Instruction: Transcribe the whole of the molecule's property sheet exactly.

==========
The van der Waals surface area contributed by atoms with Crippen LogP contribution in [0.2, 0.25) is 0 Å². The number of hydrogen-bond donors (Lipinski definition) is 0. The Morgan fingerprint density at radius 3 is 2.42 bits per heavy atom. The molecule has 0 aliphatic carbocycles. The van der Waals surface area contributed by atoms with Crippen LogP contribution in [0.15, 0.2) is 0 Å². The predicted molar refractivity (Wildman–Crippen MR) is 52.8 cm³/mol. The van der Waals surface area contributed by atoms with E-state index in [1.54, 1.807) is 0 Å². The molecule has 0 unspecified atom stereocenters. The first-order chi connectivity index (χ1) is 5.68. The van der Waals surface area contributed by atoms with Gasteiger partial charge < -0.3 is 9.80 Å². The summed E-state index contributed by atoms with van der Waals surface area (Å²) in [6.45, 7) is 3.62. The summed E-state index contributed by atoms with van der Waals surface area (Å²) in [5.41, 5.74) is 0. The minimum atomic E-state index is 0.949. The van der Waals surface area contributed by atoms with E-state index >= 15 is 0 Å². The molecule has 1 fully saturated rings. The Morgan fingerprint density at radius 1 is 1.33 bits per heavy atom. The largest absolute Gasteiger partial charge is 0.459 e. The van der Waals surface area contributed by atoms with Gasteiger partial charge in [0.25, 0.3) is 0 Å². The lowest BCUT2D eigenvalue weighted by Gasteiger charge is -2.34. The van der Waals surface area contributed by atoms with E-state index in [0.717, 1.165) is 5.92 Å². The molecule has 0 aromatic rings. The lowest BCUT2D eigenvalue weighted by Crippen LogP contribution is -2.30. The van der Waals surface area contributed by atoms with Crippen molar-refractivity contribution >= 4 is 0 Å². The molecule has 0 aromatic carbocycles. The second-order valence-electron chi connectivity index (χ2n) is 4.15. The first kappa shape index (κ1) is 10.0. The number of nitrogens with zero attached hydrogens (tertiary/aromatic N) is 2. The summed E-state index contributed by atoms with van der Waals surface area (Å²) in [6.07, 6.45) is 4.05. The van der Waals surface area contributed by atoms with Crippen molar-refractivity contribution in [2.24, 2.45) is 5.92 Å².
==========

The van der Waals surface area contributed by atoms with Crippen LogP contribution in [0.2, 0.25) is 0 Å². The number of hydrogen-bond donors (Lipinski definition) is 0. The Morgan fingerprint density at radius 3 is 2.42 bits per heavy atom. The molecule has 0 aliphatic carbocycles. The van der Waals surface area contributed by atoms with Crippen LogP contribution in [0.15, 0.2) is 0 Å². The predicted molar refractivity (Wildman–Crippen MR) is 52.8 cm³/mol. The van der Waals surface area contributed by atoms with E-state index in [1.54, 1.807) is 0 Å². The molecule has 0 unspecified atom stereocenters. The first-order chi connectivity index (χ1) is 5.68. The van der Waals surface area contributed by atoms with Gasteiger partial charge < -0.3 is 9.80 Å². The summed E-state index contributed by atoms with van der Waals surface area (Å²) in [6.45, 7) is 3.62. The summed E-state index contributed by atoms with van der Waals surface area (Å²) in [5.41, 5.74) is 0. The minimum atomic E-state index is 0.949. The van der Waals surface area contributed by atoms with E-state index >= 15 is 0 Å². The molecule has 1 fully saturated rings. The Morgan fingerprint density at radius 1 is 1.33 bits per heavy atom. The largest absolute Gasteiger partial charge is 0.459 e. The van der Waals surface area contributed by atoms with Gasteiger partial charge in [0.25, 0.3) is 0 Å². The lowest BCUT2D eigenvalue weighted by Gasteiger charge is -2.34. The van der Waals surface area contributed by atoms with E-state index in [0.717, 1.165) is 5.92 Å². The molecule has 0 aromatic rings. The lowest BCUT2D eigenvalue weighted by Crippen LogP contribution is -2.30. The van der Waals surface area contributed by atoms with Crippen molar-refractivity contribution >= 4 is 0 Å². The molecule has 0 aromatic carbocycles. The second-order valence-electron chi connectivity index (χ2n) is 4.15. The first kappa shape index (κ1) is 10.0. The number of nitrogens with zero attached hydrogens (tertiary/aromatic N) is 2. The summed E-state index contributed by atoms with van der Waals surface area (Å²) in [6.07, 6.45) is 4.05. The van der Waals surface area contributed by atoms with Crippen molar-refractivity contribution in [2.24, 2.45) is 5.92 Å².